Should we stop using the word “elder” or “elderly”?

According to the Telegraph in the UK, the answer is “yes.” And it seems that more and more, clinicians in the aging business are dropping the use of the word “elder” and “elderly” and instead are using the term “older adult” (as do I).

Interestingly, there seems to be a lot of resistance in the legal field for dropping this term – in fact, an entire legal field uses the dread term, e.g., “elder law attorneys.”

What do you think? Is the term “elder” OK? Or is it tantamount to calling someone a “codger” and the like? I’m curious what you think.

One thought on “Should we stop using the word “elder” or “elderly”?

  1. Hi Beth and Geoffrey-
    Wonderful blog you have here; thought-provoking, wide-ranging, and important. I’m glad to have discovered it.
    I’ve come to use the word “elder” much more in the past decade, partly in reaction to my increasing awareness about how confused we seem to be in mainstream American culture about what elders are actually for. Partly from work in mentoring teens and partly from work with adults on identity issues, I’ve seen how much we (I include elders in “we”) don’t know how to properly appreciate and take in what elders provide to younger adults and children. In mentoring work, I’ve found that elders often don’t know HOW to be elders: they haven’t been taught by their own elders how to step clearly into the role of the “blessing wise man or woman” or the “counselor and historian of the tribe”; and there is great fear that the younger folks won’t listen or honor that role, and the elder man or woman will feel like a fool.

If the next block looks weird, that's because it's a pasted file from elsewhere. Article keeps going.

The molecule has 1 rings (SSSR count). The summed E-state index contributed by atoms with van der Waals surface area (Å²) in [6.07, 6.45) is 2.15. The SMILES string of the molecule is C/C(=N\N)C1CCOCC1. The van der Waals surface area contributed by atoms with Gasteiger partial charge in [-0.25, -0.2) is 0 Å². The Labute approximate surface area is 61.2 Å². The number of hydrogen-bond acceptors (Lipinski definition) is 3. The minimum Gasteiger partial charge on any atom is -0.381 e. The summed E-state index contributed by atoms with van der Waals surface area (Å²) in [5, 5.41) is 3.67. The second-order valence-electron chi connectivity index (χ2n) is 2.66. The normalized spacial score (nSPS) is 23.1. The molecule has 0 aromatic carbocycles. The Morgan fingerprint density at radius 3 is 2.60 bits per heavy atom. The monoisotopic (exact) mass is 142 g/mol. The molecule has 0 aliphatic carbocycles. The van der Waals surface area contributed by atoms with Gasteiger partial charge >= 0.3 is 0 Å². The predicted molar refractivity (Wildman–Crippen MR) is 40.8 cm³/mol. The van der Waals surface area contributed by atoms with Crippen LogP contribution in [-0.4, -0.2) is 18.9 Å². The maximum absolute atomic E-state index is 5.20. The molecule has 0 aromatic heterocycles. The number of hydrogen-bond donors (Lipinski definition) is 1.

Feeling as if we’re really seen (or ‘seen through’) by wiser eyes who’ve seen so much in the world, being blessed for our efforts at being good people, and being cautioned about going astray: these are needs not only in children but in adults. These needs are part of appropriate humility. The person who has no need to be blessed is a dangerous person. And who could be better suited to giving the blessing than a psychologically mature, trustworthy, white-haired elder? But just as we sometimes expect children to ‘raise themselves’, adults can also expect ourselves to ‘go it alone’ without expecting or valuing the guidance of elders and crones (another word that has been embraced by some to re-value the elderhood of women). One of my own (elder) mentors would likely say that this is just a special case of a general problem: people not knowing what other people are for (i.e., connection, valuing, support, togetherness, sharing in joy and sorrow, easing each other’s loneliness and pain). The elders are those who carry the greatest responsibility of showing the way out of the narrow confines of a survival or ‘get it done’ mentality and into a community container of belonging and support that they have the presence to provide.

    I’m not sure how I feel about “elderly,” but when I use “elderhood” and “elders” and “elder,” to me these words carry real weight and honor the great responsibilities of our grandmothers and grandfathers.


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